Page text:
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Abu Dhabi Federal Appeals Court Adjourns Terror Organisation Outfit Case to April 18

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Staff Writer, TLR

Published on March 16, 2024, 13:13:22

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Abu Dhabi, Muslim Brotherhood, money laundering, terrorist group

The case involving members of the Muslim Brotherhood charged with crimes related to the establishment and management of a terrorist organisation, as well as money laundering, has been adjourned to April 18.

The State Security Chamber of the Abu Dhabi Federal Appeals Court postponed the hearing in Case No. 87 of 2023 - State Security Offences, to allow for the completion of the defense's pleas.

A total of 84 defendants are accused of establishing and managing a clandestine terrorist organisation in the UAE named the 'Justice and Dignity Committee'. The charges include plotting terrorist activities, fundraising for the organisation, and obscuring the origin and destination of funds.

The State Security Chamber of the Abu Dhabi Federal Appeals Court has adjourned the hearing in Case No.87 of 2023-State Security Offences, involving the terrorist 'Justice and Dignity Committee Organisation' to April 18, in order to complete hearing pleas of the defence.

Eighty-four defendants stand accused in this case of establishing and managing a clandestine terrorist organisation in the UAE known as the 'Justice and Dignity Committee'.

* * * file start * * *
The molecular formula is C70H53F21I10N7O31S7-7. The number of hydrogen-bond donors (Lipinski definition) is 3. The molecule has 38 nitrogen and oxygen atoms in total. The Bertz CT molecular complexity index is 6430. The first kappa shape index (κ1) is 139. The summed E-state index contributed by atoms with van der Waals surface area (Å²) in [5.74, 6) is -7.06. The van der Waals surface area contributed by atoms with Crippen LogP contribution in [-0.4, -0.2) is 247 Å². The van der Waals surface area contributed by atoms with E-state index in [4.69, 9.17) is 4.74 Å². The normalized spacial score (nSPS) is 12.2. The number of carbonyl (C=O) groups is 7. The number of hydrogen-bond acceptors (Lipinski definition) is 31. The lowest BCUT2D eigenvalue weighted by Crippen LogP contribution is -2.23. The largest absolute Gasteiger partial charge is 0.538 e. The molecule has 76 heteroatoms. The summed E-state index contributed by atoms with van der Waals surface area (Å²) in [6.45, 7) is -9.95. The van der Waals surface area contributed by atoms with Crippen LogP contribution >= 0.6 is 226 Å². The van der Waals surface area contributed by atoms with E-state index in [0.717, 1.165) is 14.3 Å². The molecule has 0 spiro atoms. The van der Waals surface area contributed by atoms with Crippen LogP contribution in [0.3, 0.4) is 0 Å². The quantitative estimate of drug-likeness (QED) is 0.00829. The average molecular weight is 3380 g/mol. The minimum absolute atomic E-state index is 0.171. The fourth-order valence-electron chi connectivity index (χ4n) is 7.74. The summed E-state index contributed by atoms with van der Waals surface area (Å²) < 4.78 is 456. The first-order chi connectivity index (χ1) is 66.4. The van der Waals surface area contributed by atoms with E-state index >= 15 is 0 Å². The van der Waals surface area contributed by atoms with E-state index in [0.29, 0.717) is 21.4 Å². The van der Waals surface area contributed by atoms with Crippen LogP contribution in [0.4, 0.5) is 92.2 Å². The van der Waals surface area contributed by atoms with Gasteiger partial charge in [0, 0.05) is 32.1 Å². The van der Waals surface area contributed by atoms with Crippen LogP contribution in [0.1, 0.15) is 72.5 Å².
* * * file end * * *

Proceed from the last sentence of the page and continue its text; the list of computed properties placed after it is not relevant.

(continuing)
The charges against them include planning terrorist acts, fundraising for the Organisation, and concealing the source and destination of those funds.

During Thursday's session, attended by the families of the defendants and media representatives, the court listened to over three and a half hours of defense arguments.

The attorneys representing the accused questioned the validity of the charges put forth by the Prosecution and disputed the evidence presented, which included investigations, technical reports, and financial analyses.

They contended that these reports heavily relied on analysis, leaving room for doubt and uncertainty. They urged for the acquittal and release of their clients, citing their lack of awareness of the true intentions of the organisation as evidence of absence of criminal intent.

During the defense's presentation, the court permitted any of the accused who wished to speak about themselves and provide commentary on the prosecution's evidence and arguments. Additionally, they were allowed to add to the arguments and defenses presented.

Specifically, the defense argued during the session that the court lacked jurisdiction based on a prior judgment in a previous case, referred to as Case No. 79 of 2012. This constituted a cornerstone of their defense strategy, unanimously endorsed by all defendants.

It is important to note that the Public Prosecution had previously dedicated parts of its sessions to addressing the argument regarding lack of jurisdiction. They highlighted distinctions between the current case and past trials involving the defendants, supported by evidence.

Furthermore, the Public Prosecution bolstered its argument by outlining the criteria governing the dismissal of a case due to a prior judgment, citing specific rulings from the Federal Supreme Court to substantiate their position.

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